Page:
Once prepared you then go to a selection of “design and build” companies for quotes. You will then receive 2 fees from each as follows.
One is a fixed design fee, that covers the cost of preparing the additional design information outlined above. By using a D&B contractor to prepare this information, it’s a little quicker and cheaper than using a traditional architect.
The second fee is an outline price range that the construction cost will likely come in at, based on the size and complexity of the project you’re proposing.
Preparing information for the design and build route can seem a little less precise, but it will likely save you money in the long run. But, to do this correctly you have to find the right company to deliver the work. Which leads us onto the next stage of the process – determining the vetting criteria.
3. Vetting Criteria & Process
Since we’re here to talk about home extensions, loft conversions and renovations we’re going to assume you’ve decided to go down the D&B route. In which case you’ve prepared a set of planning drawings and detailed brief as per the suggestions above. Next you have to work out what you’re going to vet the contractors for. This is important as it takes research, time and effort to do it properly. The criteria are as follows:
Example portfolio – To gather the best sense of a contractor’s workmanship and design ability you need to review a portfolio of their completed work. Many contractors will have an online portfolio in the form of a Houzz account or a business website. Unfortunately many contractors are not brilliant when it comes to marketing their completed work as they rely on winning work directly from architects or word of mouth. In these instances you can request the contact details of architect’s the contractor has worked with before to access their portfolio of previous work. If that fails you should meet the contractor at one of their sites, which is also another vetting criterion:
You can request the contact details of architect’s the contractor has worked with before to access their portfolio of previous work
Site Review – If a contractor does not have an online portfolio, at the very least they should be happy to provide you access to a project they have on-site. This is a great opportunity to meet with an existing Client of the contractor. The benefit is two-fold: you get to review the workmanship of the contractor and speak with the Client about their work. If a contractor can’t or won’t provide you access to a live project and/or provide you with the details to speak with that Client, this should raise a giant red flag.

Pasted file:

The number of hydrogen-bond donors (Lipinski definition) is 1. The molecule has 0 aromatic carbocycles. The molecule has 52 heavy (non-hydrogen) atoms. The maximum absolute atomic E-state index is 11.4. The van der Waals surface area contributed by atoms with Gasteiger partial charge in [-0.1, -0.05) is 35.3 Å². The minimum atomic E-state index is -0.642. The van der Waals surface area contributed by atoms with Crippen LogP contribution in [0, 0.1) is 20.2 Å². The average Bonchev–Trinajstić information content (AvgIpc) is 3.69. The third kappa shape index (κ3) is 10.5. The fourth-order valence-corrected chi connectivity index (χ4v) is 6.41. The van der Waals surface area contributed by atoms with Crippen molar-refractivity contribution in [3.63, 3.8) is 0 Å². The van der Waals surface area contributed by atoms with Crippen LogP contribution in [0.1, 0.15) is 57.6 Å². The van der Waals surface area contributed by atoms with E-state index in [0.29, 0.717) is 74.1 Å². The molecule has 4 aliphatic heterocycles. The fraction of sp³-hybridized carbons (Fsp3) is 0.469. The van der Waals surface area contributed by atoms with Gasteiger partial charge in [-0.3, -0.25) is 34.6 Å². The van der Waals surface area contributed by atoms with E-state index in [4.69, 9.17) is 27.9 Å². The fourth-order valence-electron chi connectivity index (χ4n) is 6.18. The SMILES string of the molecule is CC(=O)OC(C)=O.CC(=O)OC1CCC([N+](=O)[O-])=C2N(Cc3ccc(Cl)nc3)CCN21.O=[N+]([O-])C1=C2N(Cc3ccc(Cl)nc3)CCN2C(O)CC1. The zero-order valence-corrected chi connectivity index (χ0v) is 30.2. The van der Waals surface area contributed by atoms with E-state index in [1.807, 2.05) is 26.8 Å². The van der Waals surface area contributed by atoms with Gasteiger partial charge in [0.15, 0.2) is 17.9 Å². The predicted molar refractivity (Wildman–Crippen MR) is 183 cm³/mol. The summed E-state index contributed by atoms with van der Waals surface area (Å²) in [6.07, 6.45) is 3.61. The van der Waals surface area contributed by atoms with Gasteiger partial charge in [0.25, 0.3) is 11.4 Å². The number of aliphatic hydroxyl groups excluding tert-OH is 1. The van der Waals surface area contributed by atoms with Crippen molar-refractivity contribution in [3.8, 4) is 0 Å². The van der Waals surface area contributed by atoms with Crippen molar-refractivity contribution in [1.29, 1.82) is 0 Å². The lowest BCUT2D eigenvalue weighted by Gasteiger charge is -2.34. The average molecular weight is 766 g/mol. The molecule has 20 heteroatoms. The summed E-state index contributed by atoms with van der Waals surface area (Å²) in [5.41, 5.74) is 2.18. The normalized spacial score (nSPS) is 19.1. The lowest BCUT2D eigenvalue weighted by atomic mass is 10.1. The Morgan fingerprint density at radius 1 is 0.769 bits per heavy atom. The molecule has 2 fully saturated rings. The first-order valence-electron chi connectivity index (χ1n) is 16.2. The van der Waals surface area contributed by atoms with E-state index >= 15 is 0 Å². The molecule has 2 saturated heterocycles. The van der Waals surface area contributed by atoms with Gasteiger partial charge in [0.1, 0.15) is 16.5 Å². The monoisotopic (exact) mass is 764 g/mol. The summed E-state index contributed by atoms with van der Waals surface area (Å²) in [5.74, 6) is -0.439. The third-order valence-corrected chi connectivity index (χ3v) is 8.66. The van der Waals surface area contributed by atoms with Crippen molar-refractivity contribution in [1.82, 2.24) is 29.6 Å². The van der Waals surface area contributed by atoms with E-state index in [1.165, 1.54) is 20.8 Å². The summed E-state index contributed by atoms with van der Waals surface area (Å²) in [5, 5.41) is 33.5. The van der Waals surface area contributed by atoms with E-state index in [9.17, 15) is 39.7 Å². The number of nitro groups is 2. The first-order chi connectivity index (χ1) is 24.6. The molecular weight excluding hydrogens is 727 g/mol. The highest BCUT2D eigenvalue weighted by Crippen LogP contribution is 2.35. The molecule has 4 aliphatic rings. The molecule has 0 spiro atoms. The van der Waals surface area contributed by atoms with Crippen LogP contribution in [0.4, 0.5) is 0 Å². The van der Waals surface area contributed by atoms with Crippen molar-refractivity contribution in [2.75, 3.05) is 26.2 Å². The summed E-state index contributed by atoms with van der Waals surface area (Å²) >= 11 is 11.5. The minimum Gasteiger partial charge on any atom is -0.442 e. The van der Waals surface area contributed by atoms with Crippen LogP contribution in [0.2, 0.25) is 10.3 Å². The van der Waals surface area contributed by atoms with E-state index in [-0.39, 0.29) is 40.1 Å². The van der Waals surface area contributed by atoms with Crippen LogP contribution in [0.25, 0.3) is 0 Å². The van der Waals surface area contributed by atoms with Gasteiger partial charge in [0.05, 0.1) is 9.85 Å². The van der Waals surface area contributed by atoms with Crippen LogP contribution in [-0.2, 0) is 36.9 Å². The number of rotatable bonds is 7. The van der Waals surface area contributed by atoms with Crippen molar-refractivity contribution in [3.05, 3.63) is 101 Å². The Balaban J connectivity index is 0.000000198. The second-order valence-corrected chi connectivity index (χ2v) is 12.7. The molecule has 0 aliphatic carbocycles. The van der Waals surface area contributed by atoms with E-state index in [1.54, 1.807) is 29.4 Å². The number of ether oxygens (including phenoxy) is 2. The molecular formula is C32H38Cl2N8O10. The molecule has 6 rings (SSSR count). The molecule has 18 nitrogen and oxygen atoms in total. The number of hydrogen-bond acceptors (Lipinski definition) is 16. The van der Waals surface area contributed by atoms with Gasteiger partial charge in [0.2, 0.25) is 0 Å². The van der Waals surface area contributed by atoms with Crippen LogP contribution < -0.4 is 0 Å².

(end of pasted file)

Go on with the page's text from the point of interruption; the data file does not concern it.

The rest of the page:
If a contractor can’t or won’t provide you access to a live project and/or provide you with the details to speak with that Client, this should raise a giant red flag.
Insurance and accounting – A final more administrative check is assessing the contractor’s insurance details, length of time the company has been in existence and their company filings at the company’s house. A simple request to the firm for insurance details should allow you to see the level of professional indemnity insurance they have. For a contractor delivering home extension and loft conversion services you should expect up to £5m in cover. Secondly, you should review the company’s house for the number of years in existence (5 years minimum unless you’ve had exceptional feedback from a previous Client) and finally check their filing history, to make sure their accounts are up to date and that they’re not in debt. A quick check on the founder of the business is also not a bad idea, to see if they’ve had any business failures in the recent past.
Getting into bed with a contractor is a risky business. When making one of the largest investments of your life, it’s important to take it seriously and do it properly. At My-architect we pride ourselves on having the best vetting service available for D&B contractors.
If you’ve got a project in mind, and want some help or advice on finding and tendering for D&B contractors we’d be more than happy to speak with you.